Stephen M. Strakowski, MD, the Dr. Stanley & Mickey Kaplan Professor and Chair of the Department of Psychiatry and Behavioral Neuroscience at UC and Vice-President of Research for UC Health, said he envisions an evolution toward programmatic treatment of bipolar disorder similar to that of juvenile diabetes. Programmatic treatment involves the patient and family members. It involves tracking mood daily the way a diabetic might keep track of blood sugar. “It’s difficult to treat bipolar,” Dr. Strakowski said. “It’s a complicated, dynamic illness.”

Scott Ries, LISW, Director of the CMDC and Associate Professor of Psychiatry, and Robin Arthur, PhD, Director of Psychology at the Lindner Center, stressed the importance of evidence-based therapy in patients who are depressed or suicidal, including: 1) Cognitive behavioral therapy (CBT), which challenges hopeless automatic thoughts and promotes successful thinking and 2) Dialectical Behavioral Therapy (DBT), which promotes mindfulness (awareness without judgment), emotion regulation skills and self-soothing.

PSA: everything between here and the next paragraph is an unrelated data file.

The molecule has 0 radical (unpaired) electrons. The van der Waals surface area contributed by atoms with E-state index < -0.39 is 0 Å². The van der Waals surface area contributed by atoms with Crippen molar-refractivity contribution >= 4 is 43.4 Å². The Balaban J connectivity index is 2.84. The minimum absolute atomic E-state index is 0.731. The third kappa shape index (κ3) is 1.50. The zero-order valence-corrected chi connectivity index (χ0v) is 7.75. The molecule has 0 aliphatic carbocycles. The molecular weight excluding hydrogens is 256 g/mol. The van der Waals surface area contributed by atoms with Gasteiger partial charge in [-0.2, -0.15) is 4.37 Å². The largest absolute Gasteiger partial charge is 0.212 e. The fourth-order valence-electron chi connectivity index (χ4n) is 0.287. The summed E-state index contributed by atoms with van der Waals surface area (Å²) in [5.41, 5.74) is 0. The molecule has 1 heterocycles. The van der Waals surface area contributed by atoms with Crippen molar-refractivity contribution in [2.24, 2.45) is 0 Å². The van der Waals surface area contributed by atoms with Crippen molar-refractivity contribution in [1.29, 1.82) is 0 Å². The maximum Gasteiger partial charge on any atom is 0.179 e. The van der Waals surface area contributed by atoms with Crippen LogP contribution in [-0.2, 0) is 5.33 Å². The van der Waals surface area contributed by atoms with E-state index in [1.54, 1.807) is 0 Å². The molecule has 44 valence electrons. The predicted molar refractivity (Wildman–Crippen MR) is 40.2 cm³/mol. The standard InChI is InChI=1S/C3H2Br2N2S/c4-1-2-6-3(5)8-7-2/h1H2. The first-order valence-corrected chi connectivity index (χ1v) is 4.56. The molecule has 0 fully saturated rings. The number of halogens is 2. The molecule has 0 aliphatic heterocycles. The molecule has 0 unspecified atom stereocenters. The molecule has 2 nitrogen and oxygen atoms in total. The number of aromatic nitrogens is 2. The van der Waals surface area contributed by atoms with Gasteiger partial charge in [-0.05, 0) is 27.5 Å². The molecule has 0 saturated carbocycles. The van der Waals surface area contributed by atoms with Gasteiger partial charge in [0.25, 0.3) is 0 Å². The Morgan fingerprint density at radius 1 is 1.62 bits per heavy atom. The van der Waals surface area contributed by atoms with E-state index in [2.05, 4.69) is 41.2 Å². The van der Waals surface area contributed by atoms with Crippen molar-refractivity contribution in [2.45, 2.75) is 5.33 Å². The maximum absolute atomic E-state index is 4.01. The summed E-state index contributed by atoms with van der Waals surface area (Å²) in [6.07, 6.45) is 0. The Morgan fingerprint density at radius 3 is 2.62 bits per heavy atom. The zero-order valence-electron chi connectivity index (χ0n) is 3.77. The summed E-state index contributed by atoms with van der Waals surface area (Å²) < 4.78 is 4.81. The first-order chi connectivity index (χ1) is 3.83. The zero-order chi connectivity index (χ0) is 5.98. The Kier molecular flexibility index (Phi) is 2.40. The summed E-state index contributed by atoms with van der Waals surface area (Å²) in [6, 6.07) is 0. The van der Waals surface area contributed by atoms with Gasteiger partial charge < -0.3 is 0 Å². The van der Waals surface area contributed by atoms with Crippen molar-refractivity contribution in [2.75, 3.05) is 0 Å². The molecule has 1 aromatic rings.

John F. Greden, MD, Executive Director of the University of Michigan Comprehensive Depression Center and Founding Chair of the National Network of Depression Centers, noted that the suicide rate has been flat for 40 years. “We need to get out there screening in the high schools, supporting research projects, achieving — and just as importantly — maintaining wellness, and counteracting stigma,” he said. “The National Network of Depression Centers, which includes the University of Cincinnati as an inaugural member, is a new model that enables us to finally achieve large-sample, important, standardized studies that lead to breakthroughs, comparable to those achieved by America’s Cancer Center Network. To conquer depression and bipolar we need to get the new knowledge to where it is needed, and our goal is to have new advances be within 200 miles of every citizen in the United Sates.”